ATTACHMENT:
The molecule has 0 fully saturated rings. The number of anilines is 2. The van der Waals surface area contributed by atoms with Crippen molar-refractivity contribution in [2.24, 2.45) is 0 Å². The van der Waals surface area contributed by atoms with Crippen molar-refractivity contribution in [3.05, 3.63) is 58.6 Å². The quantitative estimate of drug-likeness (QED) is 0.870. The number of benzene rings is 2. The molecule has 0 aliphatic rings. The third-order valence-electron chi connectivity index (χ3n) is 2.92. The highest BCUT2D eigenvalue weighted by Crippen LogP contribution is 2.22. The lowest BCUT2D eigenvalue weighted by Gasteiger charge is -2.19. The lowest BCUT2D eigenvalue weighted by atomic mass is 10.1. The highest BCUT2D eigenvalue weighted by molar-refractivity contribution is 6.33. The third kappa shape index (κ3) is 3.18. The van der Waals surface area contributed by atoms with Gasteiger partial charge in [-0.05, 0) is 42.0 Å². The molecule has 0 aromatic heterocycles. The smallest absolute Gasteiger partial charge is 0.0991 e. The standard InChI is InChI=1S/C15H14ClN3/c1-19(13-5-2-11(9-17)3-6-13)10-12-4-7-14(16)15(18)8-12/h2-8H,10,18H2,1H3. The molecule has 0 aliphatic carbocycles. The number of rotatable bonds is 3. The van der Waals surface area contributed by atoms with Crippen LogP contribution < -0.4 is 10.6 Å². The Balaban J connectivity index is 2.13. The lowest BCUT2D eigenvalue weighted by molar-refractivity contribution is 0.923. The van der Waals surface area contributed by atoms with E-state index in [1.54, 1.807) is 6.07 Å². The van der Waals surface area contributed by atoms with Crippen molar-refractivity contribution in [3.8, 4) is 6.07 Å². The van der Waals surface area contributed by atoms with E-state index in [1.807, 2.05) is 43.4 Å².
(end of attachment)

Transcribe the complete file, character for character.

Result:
The molecule has 0 fully saturated rings. The number of anilines is 2. The van der Waals surface area contributed by atoms with Crippen molar-refractivity contribution in [2.24, 2.45) is 0 Å². The van der Waals surface area contributed by atoms with Crippen molar-refractivity contribution in [3.05, 3.63) is 58.6 Å². The quantitative estimate of drug-likeness (QED) is 0.870. The number of benzene rings is 2. The molecule has 0 aliphatic rings. The third-order valence-electron chi connectivity index (χ3n) is 2.92. The highest BCUT2D eigenvalue weighted by Crippen LogP contribution is 2.22. The lowest BCUT2D eigenvalue weighted by Gasteiger charge is -2.19. The lowest BCUT2D eigenvalue weighted by atomic mass is 10.1. The highest BCUT2D eigenvalue weighted by molar-refractivity contribution is 6.33. The third kappa shape index (κ3) is 3.18. The van der Waals surface area contributed by atoms with Gasteiger partial charge in [-0.05, 0) is 42.0 Å². The molecule has 0 aromatic heterocycles. The smallest absolute Gasteiger partial charge is 0.0991 e. The standard InChI is InChI=1S/C15H14ClN3/c1-19(13-5-2-11(9-17)3-6-13)10-12-4-7-14(16)15(18)8-12/h2-8H,10,18H2,1H3. The molecule has 0 aliphatic carbocycles. The number of rotatable bonds is 3. The van der Waals surface area contributed by atoms with Crippen LogP contribution < -0.4 is 10.6 Å². The Balaban J connectivity index is 2.13. The lowest BCUT2D eigenvalue weighted by molar-refractivity contribution is 0.923. The van der Waals surface area contributed by atoms with E-state index in [1.54, 1.807) is 6.07 Å². The van der Waals surface area contributed by atoms with Crippen molar-refractivity contribution in [3.8, 4) is 6.07 Å². The van der Waals surface area contributed by atoms with E-state index in [1.807, 2.05) is 43.4 Å².